B.A., Sorbonne University (2011)
M.A., Institut Jean Nicod, École Normale Supérieure (2013)
D.Phil., University of Oxford (2020)
Dr. Raphaël Millière's research interests lie mainly within the philosophy of mind and the philosophy of cognitive science. He also has secondary interests in the philosophy of art and applied ethics.
He is currently working on two main projects. The first is about the relation between perceptual experience, spatial content, and self-representation. When one sees a desk in front of oneself, does one’s visual experience of the desk represent one’s location relatively to the desk as one’s own? Philosophers are divided on this issue. In order to make progress in this debate, he is leading an interdisciplinary study in collaboration with psychologists, using virtual reality to manipulate some parameters of visual perception. The goal of this study is to reveal whether there is an empirical contrast between conditions in which visual perception involves a form of self-representation, and conditions in which it does not.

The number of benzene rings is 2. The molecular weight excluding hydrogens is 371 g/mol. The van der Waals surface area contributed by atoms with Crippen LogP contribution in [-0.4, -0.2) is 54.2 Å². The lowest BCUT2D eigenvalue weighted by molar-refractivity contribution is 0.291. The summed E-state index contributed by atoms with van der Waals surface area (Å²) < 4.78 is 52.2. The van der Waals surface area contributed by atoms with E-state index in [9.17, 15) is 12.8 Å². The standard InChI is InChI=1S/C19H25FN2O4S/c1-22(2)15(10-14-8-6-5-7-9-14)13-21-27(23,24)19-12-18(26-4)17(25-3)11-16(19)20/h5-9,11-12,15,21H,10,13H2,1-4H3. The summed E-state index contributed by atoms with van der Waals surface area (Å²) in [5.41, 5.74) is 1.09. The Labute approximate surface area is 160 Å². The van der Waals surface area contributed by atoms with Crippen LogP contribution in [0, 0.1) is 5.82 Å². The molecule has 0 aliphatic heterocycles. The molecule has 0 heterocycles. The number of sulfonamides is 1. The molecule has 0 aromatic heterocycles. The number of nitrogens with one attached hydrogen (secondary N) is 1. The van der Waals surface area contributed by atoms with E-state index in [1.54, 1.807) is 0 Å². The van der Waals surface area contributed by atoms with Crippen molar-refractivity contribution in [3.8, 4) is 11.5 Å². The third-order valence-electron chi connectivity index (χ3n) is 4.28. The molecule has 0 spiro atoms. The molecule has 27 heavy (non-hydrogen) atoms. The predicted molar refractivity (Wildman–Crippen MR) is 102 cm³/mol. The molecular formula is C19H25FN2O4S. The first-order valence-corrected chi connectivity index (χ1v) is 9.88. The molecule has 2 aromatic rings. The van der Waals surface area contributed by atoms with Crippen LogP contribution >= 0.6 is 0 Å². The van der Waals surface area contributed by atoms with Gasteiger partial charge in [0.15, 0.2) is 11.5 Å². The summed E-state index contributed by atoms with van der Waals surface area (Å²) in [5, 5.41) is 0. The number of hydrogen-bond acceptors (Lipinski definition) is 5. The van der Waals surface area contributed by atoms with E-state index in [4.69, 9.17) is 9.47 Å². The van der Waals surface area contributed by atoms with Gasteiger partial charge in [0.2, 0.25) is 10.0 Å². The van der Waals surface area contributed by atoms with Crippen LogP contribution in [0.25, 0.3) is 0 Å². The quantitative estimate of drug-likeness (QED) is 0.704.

The second project is about the philosophical implications of the recent progress of natural language processing (NLP) in computer science. NLP has made great progress in recent years, spurred by the use of deep neural networks as an alternative to traditional symbolic algorithms. State-of-the-art NLP algorithms, called language models, show impressive performance on a wide range of tasks and benchmarks; yet experts are divided about whether this reflects a genuine understanding of language. He seeks to shed light on this issue by combining a technically-informed account of neural language models with a philosophical analysis of language understanding and semantic competence.